Skip to main content

Russian Gas in China: Complex Issues in Cross-Border Pipeline Negotiations

Published in 2010

Russian Gas in China: Complex Issues in Cross-Border Pipeline Negotiations
Российский газ в Китае: сложные вопросы на переговорах по трансграничным трубопроводам

The Russian Far East needs a development plan, and starting exports of natural resources to the Asia-Pacific region might become such a project. There are substantial reserves both in West and East Siberia and the Far East that can serve as a resource base for Russian exports to the Asia-Pacific region. Russia is the largest gas reserves holder in the world; as much as 140 bcm/a, about 16% of its total output, will be produced in East Siberia and the Far East by 2030. The Eastern Gas Programme focuses on the development of the resources of East Siberia and the Far East and the possibilities of gasification of the Russian regions, as well as exports to the Asian Pacific countries.

China has historically pursued a policy of self-sufficiency in energy resources, and until as recently as 1993, it did not import oil. However, a sharp increase in demand resulted in the increase of imports - hence China became a net importer of fossil fuels. Since 2006 the consumption of gas has surpassed domestic production - so despite the fact that China has the capability to increase domestic production, liquefied natural gas and pipeline gas imports will become essential for China in the near future. In the beginning of this decade, gas constituted about 3.4% in China's fuel mix. At present, natural gas accounts for 3.7% of primary energy consumption having grown more than twofold in absolute terms in the last ten years. One of the objectives of the new energy policy is to gradually decrease the share of coal and simultaneously increase the share of gas in the fuel mix, which will result in even higher demand for gas in China.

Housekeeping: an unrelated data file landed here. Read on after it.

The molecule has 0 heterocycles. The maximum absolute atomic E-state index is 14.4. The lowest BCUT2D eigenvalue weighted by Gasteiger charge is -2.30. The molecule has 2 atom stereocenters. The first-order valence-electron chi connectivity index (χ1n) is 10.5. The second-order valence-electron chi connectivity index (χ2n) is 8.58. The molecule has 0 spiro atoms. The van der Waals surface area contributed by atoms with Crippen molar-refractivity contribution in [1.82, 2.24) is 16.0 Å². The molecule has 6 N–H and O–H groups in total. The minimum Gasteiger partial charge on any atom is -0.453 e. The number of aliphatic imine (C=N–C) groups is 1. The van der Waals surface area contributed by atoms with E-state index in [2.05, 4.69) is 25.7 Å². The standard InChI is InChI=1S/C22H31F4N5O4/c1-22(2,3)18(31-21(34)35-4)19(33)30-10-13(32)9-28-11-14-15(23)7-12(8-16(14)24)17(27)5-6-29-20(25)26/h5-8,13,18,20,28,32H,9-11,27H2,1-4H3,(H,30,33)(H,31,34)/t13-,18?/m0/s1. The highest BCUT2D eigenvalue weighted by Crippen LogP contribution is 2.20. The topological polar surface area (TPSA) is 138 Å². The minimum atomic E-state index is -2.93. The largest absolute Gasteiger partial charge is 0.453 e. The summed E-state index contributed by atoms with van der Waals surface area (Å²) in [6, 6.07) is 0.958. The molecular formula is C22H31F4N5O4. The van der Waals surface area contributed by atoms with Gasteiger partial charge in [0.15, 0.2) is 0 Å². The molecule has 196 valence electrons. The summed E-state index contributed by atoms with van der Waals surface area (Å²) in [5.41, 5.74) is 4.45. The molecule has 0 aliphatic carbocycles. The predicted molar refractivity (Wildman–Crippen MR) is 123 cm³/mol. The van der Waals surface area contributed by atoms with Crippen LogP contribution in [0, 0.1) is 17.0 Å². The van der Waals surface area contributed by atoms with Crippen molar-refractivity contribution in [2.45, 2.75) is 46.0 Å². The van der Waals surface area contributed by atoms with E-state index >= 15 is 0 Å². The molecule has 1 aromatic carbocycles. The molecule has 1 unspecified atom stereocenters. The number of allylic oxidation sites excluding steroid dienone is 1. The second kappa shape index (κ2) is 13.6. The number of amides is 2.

Two countries, having a common and settled border still have not reached a seemingly logical agreement concerning gas trade. An important question is therefore: what are the key factors that impede reaching an agreement between Russia and China concerning pipeline gas trade?

This report was written by Irina Mironova during her internship at the Energy Charter Secretariat in May-August 2010, under the supervision of the Director for Trade and Transit Ralf Dickel.

The publication"Russian Gas in China: Complex Issues in Cross-Border Pipeline Negotiations" is available in English and Russian.